Too often we forge ahead with plans and actions without checking with those who are affected by our behavior. When we check our understanding of issues and problems, we improve rapport with people and confirm we are on the right track.

MATERIALS

TIME

45 to 60 minutes

GROUP SIZE

Suitable for groups of 3 to 12 people

METHOD

1. Explain to the participants that this assignment is carried out in groups of three. The roles to adopt in each group are speaker, listener, and observer.

Pens

Handout 8.1 for each participant

2. Distribute copies of Handout 8.1 and ask participants to take a few minutes to prepare a statement on an issue or a problem that they consider to be important. Emphasize that it is crucial that they believe in what they are saying and believe in the statement. Ask participants to make a few notes about their issue or problem and then read it to the group. Participants should be able to deliver their statement in less than one minute.

3. Determine which participant is to go first and ask the speaker to deliver his/her statement to the listener. During this time, the observer looks on and records any pertinent behaviors.

 

Activity 9 Clarify, Clarify, Clarify

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9

Clarify, Clarify, Clarify

In counseling, we need to be as clear as possible. In order to clarify problem situations, we need to establish what is going wrong and what is going right in a person’s life. This enables people to have a balanced view and a perspective against which they can evaluate areas in their lives where they would like to make personal changes.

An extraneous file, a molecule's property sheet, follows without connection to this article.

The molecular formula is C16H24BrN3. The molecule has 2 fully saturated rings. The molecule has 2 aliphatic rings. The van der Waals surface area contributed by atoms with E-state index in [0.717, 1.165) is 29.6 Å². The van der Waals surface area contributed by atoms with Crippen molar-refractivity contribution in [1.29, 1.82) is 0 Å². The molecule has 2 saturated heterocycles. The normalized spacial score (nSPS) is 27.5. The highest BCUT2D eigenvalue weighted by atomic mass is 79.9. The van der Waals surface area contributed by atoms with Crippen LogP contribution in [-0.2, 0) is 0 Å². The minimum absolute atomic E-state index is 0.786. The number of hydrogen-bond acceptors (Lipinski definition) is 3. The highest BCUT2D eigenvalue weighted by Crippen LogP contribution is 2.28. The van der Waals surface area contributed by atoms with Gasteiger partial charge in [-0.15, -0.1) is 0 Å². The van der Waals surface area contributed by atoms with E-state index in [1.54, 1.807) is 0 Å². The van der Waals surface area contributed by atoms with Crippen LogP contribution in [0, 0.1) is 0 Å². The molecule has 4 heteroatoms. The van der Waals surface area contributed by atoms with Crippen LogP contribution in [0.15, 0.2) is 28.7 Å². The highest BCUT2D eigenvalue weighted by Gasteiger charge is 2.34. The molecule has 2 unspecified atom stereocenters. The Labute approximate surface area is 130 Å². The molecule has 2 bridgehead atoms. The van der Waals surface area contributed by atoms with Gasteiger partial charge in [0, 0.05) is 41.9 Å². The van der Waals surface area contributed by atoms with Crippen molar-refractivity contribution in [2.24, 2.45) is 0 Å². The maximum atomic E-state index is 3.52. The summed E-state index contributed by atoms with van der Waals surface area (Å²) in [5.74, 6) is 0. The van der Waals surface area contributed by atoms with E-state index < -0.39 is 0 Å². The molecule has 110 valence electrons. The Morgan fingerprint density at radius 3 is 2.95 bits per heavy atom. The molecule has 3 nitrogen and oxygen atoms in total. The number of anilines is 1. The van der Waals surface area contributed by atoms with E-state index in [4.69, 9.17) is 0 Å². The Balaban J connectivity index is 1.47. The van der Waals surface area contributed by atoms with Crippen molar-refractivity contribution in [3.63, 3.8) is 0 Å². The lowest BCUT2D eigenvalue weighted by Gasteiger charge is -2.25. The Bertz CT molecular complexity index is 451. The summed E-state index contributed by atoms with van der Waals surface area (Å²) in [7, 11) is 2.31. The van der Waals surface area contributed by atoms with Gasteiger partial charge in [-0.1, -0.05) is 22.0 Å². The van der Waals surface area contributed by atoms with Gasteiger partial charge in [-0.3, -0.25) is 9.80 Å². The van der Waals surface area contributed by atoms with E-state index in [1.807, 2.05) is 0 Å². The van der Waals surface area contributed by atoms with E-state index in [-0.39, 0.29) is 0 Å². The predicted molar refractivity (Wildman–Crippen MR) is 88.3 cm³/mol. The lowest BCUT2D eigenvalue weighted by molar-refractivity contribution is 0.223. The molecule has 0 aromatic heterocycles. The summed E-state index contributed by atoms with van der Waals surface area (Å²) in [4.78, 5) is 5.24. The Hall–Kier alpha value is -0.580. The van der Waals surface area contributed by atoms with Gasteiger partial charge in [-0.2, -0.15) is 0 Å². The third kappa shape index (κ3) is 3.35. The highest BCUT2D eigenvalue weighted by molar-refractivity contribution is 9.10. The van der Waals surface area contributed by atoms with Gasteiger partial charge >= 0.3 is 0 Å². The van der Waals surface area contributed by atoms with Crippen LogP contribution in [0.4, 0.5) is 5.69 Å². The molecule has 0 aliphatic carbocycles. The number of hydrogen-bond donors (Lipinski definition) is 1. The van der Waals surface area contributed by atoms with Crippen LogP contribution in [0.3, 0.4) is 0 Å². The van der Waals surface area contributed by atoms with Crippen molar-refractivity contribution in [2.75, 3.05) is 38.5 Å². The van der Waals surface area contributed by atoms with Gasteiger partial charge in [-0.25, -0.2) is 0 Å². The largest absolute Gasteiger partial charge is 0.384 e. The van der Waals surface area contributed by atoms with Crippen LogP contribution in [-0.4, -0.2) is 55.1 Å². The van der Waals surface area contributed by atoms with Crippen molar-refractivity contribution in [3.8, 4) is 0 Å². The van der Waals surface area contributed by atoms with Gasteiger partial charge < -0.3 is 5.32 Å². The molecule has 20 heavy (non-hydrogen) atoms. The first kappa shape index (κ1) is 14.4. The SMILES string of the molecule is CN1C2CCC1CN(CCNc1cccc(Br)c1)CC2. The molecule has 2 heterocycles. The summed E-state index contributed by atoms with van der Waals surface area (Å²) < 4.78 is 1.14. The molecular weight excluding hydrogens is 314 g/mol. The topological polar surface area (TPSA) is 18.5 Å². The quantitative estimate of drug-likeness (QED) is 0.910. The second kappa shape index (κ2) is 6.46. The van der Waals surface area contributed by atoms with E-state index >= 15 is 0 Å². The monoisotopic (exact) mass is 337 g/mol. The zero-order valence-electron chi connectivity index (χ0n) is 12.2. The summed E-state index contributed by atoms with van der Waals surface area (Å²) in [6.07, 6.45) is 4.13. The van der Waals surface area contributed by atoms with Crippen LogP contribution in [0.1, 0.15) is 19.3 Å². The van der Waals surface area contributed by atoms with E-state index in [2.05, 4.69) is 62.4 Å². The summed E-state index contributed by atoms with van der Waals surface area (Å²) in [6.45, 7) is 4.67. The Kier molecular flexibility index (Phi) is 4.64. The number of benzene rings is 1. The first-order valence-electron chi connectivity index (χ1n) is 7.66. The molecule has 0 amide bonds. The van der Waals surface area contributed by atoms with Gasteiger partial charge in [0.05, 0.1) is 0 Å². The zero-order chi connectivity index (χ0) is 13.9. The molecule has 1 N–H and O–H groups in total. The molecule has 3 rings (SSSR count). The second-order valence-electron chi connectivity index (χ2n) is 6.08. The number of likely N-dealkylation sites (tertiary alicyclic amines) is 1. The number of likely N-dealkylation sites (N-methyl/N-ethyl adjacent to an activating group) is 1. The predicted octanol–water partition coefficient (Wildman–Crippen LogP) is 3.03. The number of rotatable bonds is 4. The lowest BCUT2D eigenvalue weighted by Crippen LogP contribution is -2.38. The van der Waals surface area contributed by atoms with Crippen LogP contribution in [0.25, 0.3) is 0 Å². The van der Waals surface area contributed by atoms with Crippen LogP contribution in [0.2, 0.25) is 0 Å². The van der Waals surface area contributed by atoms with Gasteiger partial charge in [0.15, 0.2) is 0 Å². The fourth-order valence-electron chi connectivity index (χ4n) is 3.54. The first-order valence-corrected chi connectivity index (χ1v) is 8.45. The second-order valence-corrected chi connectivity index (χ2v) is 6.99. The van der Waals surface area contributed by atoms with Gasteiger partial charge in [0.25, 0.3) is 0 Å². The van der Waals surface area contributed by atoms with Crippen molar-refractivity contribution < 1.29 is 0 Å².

MATERIALS

TIME

60 to 90 minutes

GROUP SIZE

Suitable for individual or group training of 8 to 16 people

METHOD

1. Explain that sometimes a very simple structure can help us facilitate a person’s ability to identify a problem or part of it.

This activity asks participants to identify some of these things in a structured way. They will be able to identify those situations or aspects of their lives that are not going as well as they would like and those situations that they believe they are managing well. Present this together with Handout 9.1.

Explain that it is important right from the beginning for people to acknowledge the successes they have, as well as their problems and shortcomings. With this approach, problems can be more easily handled.

 

Activity 10 Combining Counseling Skills

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10

Combining

Counseling Skills

Showing empathy toward someone while, at the same time, trying to further explore a particular situation tells the person that we really care but we are not going to accept the situation at its face value. Combining empathy with this type of “probing” provides managers with the means to be both caring and critical.

MATERIALS

TIME

60 to 90 minutes

GROUP SIZE

Suitable for pairs and small groups; suitable for 6 to 12 people

METHOD

1. The focus of this activity is to learn the skill of replying to a person with empathy and then following up with probing questions. This is called combined empathy-probing.

Flipchart or overhead projector

Markers

Handout 10.1 for each participant